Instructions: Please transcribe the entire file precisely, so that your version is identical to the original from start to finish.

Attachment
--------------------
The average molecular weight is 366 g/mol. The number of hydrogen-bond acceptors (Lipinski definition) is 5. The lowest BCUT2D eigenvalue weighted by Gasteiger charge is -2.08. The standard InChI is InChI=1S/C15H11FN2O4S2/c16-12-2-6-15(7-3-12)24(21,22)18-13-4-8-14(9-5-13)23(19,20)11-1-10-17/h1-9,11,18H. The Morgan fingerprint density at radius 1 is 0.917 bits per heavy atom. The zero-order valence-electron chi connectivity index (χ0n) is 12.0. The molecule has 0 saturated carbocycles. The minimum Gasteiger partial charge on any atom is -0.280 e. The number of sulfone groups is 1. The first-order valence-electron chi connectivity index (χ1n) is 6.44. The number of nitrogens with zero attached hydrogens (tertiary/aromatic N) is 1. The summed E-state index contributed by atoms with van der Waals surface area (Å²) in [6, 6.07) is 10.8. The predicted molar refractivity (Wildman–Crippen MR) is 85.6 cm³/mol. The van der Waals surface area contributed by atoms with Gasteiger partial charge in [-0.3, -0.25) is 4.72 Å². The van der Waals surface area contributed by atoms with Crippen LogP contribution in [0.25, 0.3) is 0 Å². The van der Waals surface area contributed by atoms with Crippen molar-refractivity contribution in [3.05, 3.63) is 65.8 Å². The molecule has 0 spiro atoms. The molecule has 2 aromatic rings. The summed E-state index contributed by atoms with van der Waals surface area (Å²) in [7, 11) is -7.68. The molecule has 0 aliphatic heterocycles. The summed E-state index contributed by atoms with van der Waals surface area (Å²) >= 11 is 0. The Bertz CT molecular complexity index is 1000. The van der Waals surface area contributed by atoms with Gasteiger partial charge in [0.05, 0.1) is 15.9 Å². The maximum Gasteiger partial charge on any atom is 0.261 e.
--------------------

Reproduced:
The average molecular weight is 366 g/mol. The number of hydrogen-bond acceptors (Lipinski definition) is 5. The lowest BCUT2D eigenvalue weighted by Gasteiger charge is -2.08. The standard InChI is InChI=1S/C15H11FN2O4S2/c16-12-2-6-15(7-3-12)24(21,22)18-13-4-8-14(9-5-13)23(19,20)11-1-10-17/h1-9,11,18H. The Morgan fingerprint density at radius 1 is 0.917 bits per heavy atom. The zero-order valence-electron chi connectivity index (χ0n) is 12.0. The molecule has 0 saturated carbocycles. The minimum Gasteiger partial charge on any atom is -0.280 e. The number of sulfone groups is 1. The first-order valence-electron chi connectivity index (χ1n) is 6.44. The number of nitrogens with zero attached hydrogens (tertiary/aromatic N) is 1. The summed E-state index contributed by atoms with van der Waals surface area (Å²) in [6, 6.07) is 10.8. The predicted molar refractivity (Wildman–Crippen MR) is 85.6 cm³/mol. The van der Waals surface area contributed by atoms with Gasteiger partial charge in [-0.3, -0.25) is 4.72 Å². The van der Waals surface area contributed by atoms with Crippen LogP contribution in [0.25, 0.3) is 0 Å². The van der Waals surface area contributed by atoms with Crippen molar-refractivity contribution in [3.05, 3.63) is 65.8 Å². The molecule has 0 spiro atoms. The molecule has 2 aromatic rings. The summed E-state index contributed by atoms with van der Waals surface area (Å²) in [7, 11) is -7.68. The molecule has 0 aliphatic heterocycles. The summed E-state index contributed by atoms with van der Waals surface area (Å²) >= 11 is 0. The Bertz CT molecular complexity index is 1000. The van der Waals surface area contributed by atoms with Gasteiger partial charge in [0.05, 0.1) is 15.9 Å². The maximum Gasteiger partial charge on any atom is 0.261 e.